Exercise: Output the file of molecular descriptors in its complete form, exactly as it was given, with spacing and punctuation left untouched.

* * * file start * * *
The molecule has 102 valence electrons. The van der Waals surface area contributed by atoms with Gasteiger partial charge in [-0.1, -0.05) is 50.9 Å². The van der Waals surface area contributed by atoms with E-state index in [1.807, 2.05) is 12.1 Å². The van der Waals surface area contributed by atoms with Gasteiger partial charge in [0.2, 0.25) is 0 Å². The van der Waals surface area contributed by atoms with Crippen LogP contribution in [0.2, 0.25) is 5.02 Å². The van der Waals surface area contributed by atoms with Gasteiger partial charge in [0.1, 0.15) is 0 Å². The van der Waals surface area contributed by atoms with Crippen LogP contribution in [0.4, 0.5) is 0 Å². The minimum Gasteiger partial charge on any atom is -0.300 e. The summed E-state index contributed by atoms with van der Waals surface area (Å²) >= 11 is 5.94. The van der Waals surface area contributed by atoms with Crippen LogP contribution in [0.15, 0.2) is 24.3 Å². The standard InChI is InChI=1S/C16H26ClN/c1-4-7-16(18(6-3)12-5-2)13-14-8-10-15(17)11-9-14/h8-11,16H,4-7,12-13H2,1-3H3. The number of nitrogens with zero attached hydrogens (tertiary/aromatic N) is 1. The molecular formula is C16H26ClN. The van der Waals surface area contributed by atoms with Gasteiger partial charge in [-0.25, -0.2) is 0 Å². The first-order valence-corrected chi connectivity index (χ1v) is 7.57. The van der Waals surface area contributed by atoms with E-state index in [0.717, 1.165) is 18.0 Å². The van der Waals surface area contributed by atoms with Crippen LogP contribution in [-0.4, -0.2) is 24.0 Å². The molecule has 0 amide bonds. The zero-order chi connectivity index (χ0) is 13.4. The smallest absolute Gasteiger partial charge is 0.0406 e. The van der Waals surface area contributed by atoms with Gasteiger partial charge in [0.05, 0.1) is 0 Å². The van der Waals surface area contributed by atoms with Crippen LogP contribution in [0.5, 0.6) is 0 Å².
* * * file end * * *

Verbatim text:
The molecule has 102 valence electrons. The van der Waals surface area contributed by atoms with Gasteiger partial charge in [-0.1, -0.05) is 50.9 Å². The van der Waals surface area contributed by atoms with E-state index in [1.807, 2.05) is 12.1 Å². The van der Waals surface area contributed by atoms with Gasteiger partial charge in [0.2, 0.25) is 0 Å². The van der Waals surface area contributed by atoms with Crippen LogP contribution in [0.2, 0.25) is 5.02 Å². The van der Waals surface area contributed by atoms with Gasteiger partial charge in [0.1, 0.15) is 0 Å². The van der Waals surface area contributed by atoms with Crippen LogP contribution in [0.4, 0.5) is 0 Å². The minimum Gasteiger partial charge on any atom is -0.300 e. The summed E-state index contributed by atoms with van der Waals surface area (Å²) >= 11 is 5.94. The van der Waals surface area contributed by atoms with Crippen LogP contribution in [0.15, 0.2) is 24.3 Å². The standard InChI is InChI=1S/C16H26ClN/c1-4-7-16(18(6-3)12-5-2)13-14-8-10-15(17)11-9-14/h8-11,16H,4-7,12-13H2,1-3H3. The number of nitrogens with zero attached hydrogens (tertiary/aromatic N) is 1. The molecular formula is C16H26ClN. The van der Waals surface area contributed by atoms with Gasteiger partial charge in [-0.25, -0.2) is 0 Å². The first-order valence-corrected chi connectivity index (χ1v) is 7.57. The van der Waals surface area contributed by atoms with E-state index in [0.717, 1.165) is 18.0 Å². The van der Waals surface area contributed by atoms with Crippen LogP contribution in [-0.4, -0.2) is 24.0 Å². The molecule has 0 amide bonds. The zero-order chi connectivity index (χ0) is 13.4. The smallest absolute Gasteiger partial charge is 0.0406 e. The van der Waals surface area contributed by atoms with Gasteiger partial charge in [0.05, 0.1) is 0 Å². The van der Waals surface area contributed by atoms with Crippen LogP contribution in [0.5, 0.6) is 0 Å².